Much like a cookie for one, sometimes I just need dessert right now or I might lose it. In these cases, I probably don’t want to make an entire batch of something that I would be obligated to eat later, and no one else is around to share with me. These are the times a brownie for one is a perfect option.
Baking the brownie for one
Unfortunately, I found out the hard way that the window for taking these out of the oven is extremely short. Like most, I am aiming for a fudgey, soft brownie that is fully cooked yet still tender.
If I under-bake it, the center will be doughy and be slightly raw. This is not ideal for me, as I would like it a tiny bit more set, but it definitely beats over-baking.
Over-baking, depending just how over it is, can still lead to an edible brownie. However, it will be crispy and hard, which is not at all what I am going for. On the better side, the texture will be more like cake, where the worse end will lead to straight up burnt crisp.
Finding the ideal cooking time
In my experience, the following cooking times will produce the following results:
- 16 minutes: a doughy center. Slightly under-cooked, but still fudgey, tasty, and edible.
- 17 1/2 minutes: as it comes out of the oven, the center is now mostly cooked, although still looking a little under-baked. However, it should set perfectly once allowed time to cool. This is the ideal cooking time, but about a minute on either side will produce similar results.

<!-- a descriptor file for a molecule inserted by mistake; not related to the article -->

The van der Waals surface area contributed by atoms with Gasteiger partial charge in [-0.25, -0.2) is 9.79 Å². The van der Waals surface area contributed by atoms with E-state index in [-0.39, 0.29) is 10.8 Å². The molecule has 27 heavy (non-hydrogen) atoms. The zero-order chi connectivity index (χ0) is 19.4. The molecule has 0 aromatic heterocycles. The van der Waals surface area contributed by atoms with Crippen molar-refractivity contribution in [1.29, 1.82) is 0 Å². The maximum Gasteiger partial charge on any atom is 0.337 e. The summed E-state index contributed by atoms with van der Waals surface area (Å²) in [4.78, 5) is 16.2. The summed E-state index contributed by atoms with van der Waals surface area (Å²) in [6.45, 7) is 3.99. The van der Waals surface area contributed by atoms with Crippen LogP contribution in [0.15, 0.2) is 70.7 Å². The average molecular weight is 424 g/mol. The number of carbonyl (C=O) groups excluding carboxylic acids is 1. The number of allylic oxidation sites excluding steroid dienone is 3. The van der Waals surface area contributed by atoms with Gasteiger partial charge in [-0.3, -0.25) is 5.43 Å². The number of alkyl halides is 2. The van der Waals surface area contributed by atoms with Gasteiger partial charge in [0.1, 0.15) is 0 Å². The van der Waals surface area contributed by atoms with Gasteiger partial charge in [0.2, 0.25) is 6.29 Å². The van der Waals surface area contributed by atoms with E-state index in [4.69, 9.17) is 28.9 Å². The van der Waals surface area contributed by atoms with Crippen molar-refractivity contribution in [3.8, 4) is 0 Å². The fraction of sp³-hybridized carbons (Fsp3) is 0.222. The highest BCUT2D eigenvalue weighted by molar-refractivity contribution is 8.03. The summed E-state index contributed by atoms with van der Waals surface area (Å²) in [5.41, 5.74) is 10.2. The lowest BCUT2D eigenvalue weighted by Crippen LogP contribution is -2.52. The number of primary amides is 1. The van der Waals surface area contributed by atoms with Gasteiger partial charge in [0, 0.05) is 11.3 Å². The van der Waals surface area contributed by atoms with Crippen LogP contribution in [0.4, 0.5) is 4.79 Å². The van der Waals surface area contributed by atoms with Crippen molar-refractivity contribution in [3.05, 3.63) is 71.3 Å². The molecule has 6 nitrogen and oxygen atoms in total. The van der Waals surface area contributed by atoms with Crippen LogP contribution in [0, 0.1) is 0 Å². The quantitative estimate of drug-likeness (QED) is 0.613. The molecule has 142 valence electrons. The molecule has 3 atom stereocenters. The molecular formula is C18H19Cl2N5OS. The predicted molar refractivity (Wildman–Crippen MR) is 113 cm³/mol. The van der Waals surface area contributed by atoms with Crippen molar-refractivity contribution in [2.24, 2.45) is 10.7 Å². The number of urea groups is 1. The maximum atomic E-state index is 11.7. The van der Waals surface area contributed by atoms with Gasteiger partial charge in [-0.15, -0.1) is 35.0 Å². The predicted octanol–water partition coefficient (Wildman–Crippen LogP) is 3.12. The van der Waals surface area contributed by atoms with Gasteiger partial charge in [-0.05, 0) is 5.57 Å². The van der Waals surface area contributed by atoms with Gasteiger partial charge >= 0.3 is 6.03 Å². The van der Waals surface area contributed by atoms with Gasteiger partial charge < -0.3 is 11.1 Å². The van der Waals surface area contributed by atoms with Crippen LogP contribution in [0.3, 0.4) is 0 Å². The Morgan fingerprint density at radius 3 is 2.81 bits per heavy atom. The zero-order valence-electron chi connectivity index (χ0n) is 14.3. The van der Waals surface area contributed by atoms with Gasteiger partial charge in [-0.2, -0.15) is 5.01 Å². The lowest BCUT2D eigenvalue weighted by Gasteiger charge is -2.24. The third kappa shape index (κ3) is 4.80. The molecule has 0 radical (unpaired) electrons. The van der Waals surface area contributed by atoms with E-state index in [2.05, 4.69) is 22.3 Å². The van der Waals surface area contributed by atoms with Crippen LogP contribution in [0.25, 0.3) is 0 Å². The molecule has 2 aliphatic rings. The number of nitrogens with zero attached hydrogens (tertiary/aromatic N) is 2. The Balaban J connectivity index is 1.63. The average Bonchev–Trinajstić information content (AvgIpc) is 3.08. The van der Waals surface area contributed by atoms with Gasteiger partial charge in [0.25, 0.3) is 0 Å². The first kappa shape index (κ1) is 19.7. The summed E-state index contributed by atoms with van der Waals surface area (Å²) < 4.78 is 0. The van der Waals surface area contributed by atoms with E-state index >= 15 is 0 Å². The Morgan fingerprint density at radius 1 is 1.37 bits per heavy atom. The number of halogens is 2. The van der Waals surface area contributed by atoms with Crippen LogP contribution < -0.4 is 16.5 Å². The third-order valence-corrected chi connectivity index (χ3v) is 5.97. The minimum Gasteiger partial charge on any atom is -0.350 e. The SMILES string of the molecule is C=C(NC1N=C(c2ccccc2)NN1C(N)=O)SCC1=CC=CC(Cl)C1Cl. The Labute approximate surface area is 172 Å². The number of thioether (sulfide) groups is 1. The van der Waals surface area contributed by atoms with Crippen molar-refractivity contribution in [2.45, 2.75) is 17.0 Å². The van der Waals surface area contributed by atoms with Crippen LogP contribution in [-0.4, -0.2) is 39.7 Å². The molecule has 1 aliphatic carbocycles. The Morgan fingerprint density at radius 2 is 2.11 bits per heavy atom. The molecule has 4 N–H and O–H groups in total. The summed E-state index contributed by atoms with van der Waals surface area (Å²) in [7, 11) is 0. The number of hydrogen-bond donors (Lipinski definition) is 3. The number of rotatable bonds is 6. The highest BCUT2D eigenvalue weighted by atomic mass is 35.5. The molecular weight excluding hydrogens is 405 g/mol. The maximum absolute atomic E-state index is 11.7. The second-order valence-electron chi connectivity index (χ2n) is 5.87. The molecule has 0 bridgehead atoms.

- 20 minutes: the brownie is now over-baked. The center is completely set straight out of the oven, and whatever moisture remains will be evaporated as it cools, leaving behind an extremely crispy brownie. It is still chocolatey and edible if you’re desperate enough, but it is far from the brownie it could be if taken out a few minutes earlier.
Making a fudgey brownie
The key to a fudgey brownie is melted chocolate chips. The other ingredients are important, don’t get me wrong, but the chocolate chips are the one thing needed to tie it all together. If you like cakier, fluffier brownies, the chocolate chips can be left out. Or, they can be added as a mix-in for the added chocolate flavor without the fudginess.
Overall, I think I have learned the language of brownie-making. Brownies are a finicky dessert to bake, and take some skill and patience to get right. As long as I continue to trust my brownie-making brain and take it out slightly before I think I should, I will be a happy dessert eater every time.
Have you ever made a brownie for one? What are your favorite single serve desserts? Let me know in the comments!
- 2 Tbsp. spelt flour
- 1 Tbsp. cocoa powder
- 1/8 tsp. baking soda
- pinch of salt
- 1 Tbsp. coconut oil
- 1 Tbsp. chocolate chips
- 1 3/4 Tbsp. coconut sugar
- 2 Tbsp. milk
- 1/4 tsp. chocolate extract
- 1/8 tsp. vanilla extract
- Melt coconut oil and chocolate chips. In the meantime, combine dry ingredients in a mixing bowl.
- Once coconut oil and chocolate chips are melted, add in remaining wet ingredients.
- Combine liquid and dry ingredients, and stir until just combined. Gently pour into baking dish.
- Bake at 350° for 17-18 minutes, or until center is mostly firm. Let cool for at least 5 minutes before eating.
My baking dish of choice is a 6 oz. oven-proof ramekin, but others may be substituted.